Illustrating the timeless laws of supply and demand, the market for aging in place products and technology now represents over $2.5 trillion dollars in spending power, say the experts at AgeTek (Aging Technology Alliance).
Among them are amplified telephones, fall detection sensors, swivel cushions to ease the transition into/out of automobiles, remote monitoring systems, large-grip/soft-handled cooking and eating utensils, voice-activated wheelchairs, listening devices for TVs, shoes that help maintain balance, and more. There is even a gadget that prevents the need to bend over to put on socks.
Regardless of where they reside, living as independently as possible is the desire of most seniors, and these low- and high-tech gadgets certainly make independence, safety, and ease of routine tasks an achievable goal. Using assistive technology whenever possible also reduces the risk of incidents (for example, falls) that warrant a senior care transition (such as a move from assisted living to skilled nursing care), supporting aging in place wherever that “place” may be.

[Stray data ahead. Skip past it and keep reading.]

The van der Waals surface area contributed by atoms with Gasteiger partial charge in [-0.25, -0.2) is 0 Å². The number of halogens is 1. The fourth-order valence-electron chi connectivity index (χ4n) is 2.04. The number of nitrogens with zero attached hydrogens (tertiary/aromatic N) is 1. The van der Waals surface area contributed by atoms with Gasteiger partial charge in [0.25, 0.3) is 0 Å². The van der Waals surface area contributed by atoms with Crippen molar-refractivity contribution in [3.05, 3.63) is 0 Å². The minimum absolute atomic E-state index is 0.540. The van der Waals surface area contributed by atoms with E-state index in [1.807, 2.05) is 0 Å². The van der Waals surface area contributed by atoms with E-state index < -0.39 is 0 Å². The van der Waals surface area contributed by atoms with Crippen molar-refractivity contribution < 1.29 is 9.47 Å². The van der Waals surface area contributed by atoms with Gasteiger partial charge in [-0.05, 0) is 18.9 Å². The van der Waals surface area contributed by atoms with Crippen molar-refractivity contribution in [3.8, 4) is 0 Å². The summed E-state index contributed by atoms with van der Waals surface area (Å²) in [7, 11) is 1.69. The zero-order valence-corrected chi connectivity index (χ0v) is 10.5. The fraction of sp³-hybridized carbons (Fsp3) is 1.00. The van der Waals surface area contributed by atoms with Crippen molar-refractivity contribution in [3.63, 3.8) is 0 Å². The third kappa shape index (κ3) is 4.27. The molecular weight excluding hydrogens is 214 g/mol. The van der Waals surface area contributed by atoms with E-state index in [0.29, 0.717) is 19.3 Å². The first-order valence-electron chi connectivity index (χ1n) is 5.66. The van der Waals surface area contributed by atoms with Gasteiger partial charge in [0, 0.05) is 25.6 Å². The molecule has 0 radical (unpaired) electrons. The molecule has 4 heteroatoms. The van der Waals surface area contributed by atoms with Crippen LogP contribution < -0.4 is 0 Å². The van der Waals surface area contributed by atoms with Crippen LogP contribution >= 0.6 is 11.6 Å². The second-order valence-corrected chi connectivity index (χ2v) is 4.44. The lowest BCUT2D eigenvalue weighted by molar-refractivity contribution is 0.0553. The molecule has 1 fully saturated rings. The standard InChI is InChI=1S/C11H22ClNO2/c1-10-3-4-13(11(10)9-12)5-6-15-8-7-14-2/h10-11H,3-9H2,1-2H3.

Learn more about advances in senior care technology at ElderGadget.com and AgeinPlaceTech.com.